The concept reminds me of a short film that stumble upon sent me to and the show Dollhouse. Which are both great and terrible at the same time. But i thoroughly enjoyed them. There is a specific scene from season one that really resonates with me where victor(a “doll”) is talking to Agent Paul Ballard.
The technology exists”
“So, someone made a monkey tango. Right? Doesn’t mean its being used on people”
“It does. It means that.”
And I’m actually totally with Paul on this one. It does mean that.
Which brings me to the short film i mentioned earlier called Sight.
Trigger warnings for video. “Brilliant but disturbing” is the apt description on Youtube.
At the end of the day you are always going to have to trust someone with your entire mind, for one reason or another, and in 200,000 years(according to the show, not even then.) we might actually be able to but not today. And as much as I would fawn over the abilities it would give me, I could never bring myself to install one in my own brain. Even if I do want to know kung fu.
I think the real danger here is the role the “news” plays in this episode. Yes, they were being manipulated by evil aliens, but a news monopoly of any kind would be almost as dangerous for the same reasons: it means people aren’t getting the information they need in order to govern themselves.
This was also the first time we learned about the rules of time travel in this particular universe. (Tangent: I love learning how different they can be! Are we dealing with a singular timeline that is immutable, like Lost? Or are we dealing with one timeline that is constantly shifting, like in Primer? Does it have course correction? Or safety features of any kind? Can you blink yourself out of existence? Can you repeatedly change the same event erasing all the previous iterations of it. So many questions.)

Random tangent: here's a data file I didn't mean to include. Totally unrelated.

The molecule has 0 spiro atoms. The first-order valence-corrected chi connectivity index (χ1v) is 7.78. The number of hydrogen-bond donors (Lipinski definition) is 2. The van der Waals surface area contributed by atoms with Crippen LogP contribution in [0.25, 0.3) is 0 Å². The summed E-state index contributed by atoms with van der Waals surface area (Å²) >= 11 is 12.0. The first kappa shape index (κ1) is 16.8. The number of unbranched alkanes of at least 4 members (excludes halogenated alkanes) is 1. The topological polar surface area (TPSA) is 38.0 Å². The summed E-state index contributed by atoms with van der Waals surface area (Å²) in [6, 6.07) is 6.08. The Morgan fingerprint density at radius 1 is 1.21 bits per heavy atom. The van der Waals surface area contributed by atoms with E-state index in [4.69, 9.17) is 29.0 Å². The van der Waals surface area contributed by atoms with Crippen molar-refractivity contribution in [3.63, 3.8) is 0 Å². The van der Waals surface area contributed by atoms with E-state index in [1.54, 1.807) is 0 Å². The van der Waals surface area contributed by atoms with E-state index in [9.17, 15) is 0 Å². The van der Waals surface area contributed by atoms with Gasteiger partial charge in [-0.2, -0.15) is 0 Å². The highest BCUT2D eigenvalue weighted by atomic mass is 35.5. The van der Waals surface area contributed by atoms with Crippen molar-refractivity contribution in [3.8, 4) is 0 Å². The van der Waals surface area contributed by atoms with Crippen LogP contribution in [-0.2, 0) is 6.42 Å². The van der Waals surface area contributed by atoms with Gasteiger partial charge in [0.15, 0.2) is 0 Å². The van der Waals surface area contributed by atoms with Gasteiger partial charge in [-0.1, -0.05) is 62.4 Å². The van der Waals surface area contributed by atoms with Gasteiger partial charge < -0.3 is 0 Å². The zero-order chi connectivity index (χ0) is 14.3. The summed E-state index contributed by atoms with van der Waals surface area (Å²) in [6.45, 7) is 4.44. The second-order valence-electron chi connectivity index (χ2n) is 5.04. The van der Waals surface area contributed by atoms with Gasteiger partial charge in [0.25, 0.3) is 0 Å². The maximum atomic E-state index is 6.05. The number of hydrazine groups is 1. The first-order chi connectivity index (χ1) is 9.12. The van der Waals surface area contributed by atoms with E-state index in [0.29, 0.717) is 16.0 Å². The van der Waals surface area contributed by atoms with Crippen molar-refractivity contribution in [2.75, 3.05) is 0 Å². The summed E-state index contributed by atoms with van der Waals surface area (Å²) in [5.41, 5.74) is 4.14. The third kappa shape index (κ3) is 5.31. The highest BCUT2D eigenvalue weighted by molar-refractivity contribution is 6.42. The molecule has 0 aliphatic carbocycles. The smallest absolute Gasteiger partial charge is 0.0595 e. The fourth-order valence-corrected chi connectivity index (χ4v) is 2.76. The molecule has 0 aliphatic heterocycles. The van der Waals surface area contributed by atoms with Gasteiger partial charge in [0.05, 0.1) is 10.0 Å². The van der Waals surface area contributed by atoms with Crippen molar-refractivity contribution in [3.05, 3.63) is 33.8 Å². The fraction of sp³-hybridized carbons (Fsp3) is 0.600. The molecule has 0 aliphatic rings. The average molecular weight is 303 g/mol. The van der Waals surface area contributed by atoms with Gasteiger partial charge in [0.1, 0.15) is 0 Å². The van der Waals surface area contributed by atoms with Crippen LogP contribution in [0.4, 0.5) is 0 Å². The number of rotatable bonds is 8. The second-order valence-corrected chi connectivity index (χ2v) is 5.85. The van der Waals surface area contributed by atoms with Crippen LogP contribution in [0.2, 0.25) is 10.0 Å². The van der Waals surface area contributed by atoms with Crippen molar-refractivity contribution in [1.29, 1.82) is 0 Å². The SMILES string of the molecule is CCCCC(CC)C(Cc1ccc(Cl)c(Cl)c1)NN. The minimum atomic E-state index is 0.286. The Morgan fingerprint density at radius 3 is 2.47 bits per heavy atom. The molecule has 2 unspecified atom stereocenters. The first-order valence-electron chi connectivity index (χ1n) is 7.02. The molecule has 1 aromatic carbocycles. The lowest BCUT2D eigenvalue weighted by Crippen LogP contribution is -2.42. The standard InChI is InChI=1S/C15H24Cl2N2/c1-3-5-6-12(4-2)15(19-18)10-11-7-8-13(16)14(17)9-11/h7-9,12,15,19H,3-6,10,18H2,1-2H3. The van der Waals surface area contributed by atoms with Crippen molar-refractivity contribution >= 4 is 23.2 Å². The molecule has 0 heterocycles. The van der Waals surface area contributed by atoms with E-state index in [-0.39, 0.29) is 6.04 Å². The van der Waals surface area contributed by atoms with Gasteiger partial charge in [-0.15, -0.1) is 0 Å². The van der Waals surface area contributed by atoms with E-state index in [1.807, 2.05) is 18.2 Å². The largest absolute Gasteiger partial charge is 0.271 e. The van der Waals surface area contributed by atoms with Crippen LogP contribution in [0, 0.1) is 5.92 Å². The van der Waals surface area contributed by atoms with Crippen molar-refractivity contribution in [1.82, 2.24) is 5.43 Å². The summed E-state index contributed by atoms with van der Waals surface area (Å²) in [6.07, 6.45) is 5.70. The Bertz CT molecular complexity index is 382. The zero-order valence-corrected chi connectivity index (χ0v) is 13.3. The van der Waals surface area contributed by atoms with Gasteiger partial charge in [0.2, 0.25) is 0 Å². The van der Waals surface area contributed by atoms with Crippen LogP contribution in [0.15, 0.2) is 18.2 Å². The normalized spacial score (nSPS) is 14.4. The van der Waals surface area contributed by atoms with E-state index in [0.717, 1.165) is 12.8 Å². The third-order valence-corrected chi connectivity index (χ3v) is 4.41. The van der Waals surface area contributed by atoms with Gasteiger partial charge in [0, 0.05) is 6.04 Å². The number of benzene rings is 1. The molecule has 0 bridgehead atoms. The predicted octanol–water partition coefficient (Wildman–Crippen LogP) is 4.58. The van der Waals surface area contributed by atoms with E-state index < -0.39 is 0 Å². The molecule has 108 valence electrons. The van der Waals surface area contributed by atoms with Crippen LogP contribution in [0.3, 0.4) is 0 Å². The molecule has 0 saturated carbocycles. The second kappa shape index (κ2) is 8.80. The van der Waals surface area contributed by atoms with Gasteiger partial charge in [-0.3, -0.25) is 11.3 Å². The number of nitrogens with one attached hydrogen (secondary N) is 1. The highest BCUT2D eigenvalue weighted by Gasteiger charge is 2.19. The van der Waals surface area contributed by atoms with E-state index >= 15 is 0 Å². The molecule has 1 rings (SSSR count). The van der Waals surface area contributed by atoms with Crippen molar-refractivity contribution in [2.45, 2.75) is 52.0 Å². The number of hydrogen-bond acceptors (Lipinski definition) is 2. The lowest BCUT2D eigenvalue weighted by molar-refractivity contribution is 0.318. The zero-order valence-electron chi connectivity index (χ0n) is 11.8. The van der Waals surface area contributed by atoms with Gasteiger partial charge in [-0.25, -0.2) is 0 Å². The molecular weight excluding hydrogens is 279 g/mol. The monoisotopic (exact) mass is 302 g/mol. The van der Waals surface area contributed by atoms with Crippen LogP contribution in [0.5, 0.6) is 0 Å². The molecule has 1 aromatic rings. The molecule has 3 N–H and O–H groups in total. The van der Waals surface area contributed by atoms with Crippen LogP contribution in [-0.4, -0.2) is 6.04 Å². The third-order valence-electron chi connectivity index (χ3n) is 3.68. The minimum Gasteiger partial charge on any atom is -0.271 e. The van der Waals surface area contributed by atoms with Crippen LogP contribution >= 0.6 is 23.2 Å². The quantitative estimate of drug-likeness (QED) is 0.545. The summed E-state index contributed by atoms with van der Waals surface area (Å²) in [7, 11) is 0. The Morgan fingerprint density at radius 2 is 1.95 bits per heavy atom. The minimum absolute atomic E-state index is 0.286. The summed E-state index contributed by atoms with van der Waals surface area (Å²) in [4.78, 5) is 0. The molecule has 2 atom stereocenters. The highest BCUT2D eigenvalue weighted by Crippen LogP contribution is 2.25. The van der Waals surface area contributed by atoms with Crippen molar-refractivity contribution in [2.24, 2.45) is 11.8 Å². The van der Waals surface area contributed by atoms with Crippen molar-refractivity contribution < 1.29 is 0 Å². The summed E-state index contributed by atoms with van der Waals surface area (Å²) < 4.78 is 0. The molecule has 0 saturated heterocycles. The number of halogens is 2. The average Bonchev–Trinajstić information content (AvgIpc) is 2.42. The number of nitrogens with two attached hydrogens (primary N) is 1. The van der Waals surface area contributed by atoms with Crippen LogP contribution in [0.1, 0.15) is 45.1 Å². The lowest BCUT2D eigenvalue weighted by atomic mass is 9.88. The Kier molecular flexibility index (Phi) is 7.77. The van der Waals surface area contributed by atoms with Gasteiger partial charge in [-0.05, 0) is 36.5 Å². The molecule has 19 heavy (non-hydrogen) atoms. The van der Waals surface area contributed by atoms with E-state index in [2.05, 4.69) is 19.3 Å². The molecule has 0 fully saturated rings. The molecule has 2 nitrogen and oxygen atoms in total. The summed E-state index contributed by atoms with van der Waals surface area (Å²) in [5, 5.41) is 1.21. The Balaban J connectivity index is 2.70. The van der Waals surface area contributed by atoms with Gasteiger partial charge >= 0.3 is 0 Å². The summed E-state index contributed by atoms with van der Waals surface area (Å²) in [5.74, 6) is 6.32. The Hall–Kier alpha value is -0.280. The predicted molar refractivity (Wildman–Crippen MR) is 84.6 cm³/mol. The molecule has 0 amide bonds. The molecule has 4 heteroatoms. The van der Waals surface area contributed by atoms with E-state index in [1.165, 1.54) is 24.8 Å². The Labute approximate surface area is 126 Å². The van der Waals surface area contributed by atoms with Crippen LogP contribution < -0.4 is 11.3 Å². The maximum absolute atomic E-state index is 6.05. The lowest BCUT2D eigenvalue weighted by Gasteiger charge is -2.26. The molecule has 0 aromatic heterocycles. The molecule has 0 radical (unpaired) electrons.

Apparently the Doctor hates cleaning up so he’s going to leave. Double take! He just said everything is way off track! But apparently space/time does have course correction and things will fix themselves in no time. That’s a relief. For a second I thought he was going to trust the now unshackled sheeple to reverse nearly a century’s worth of negative progress with no help at all.
I’ll just be over here making no facial expressions at all.
Please do not spoil Peter in the comments!
Every episode of Doctor Who seems to bring with it an interesting and fun ethical dilemma. As you’ve no doubt noticed by now, we do take a fair amount of pleasure in debating these dilemmas. This week, We (Andy and Peter) would like to invite you (The Readers) to join in the debate! You can let us know your thoughts in the comment section, and feel free to be as brief or as long winded as you desire. Thanks ahead of time to all of our readers. Even if you don’t comment =)
Question of the Week: Would you get a chip implanted in your brain if you could? Why or why not?
Images courtesy of BBC, and Warner Bros.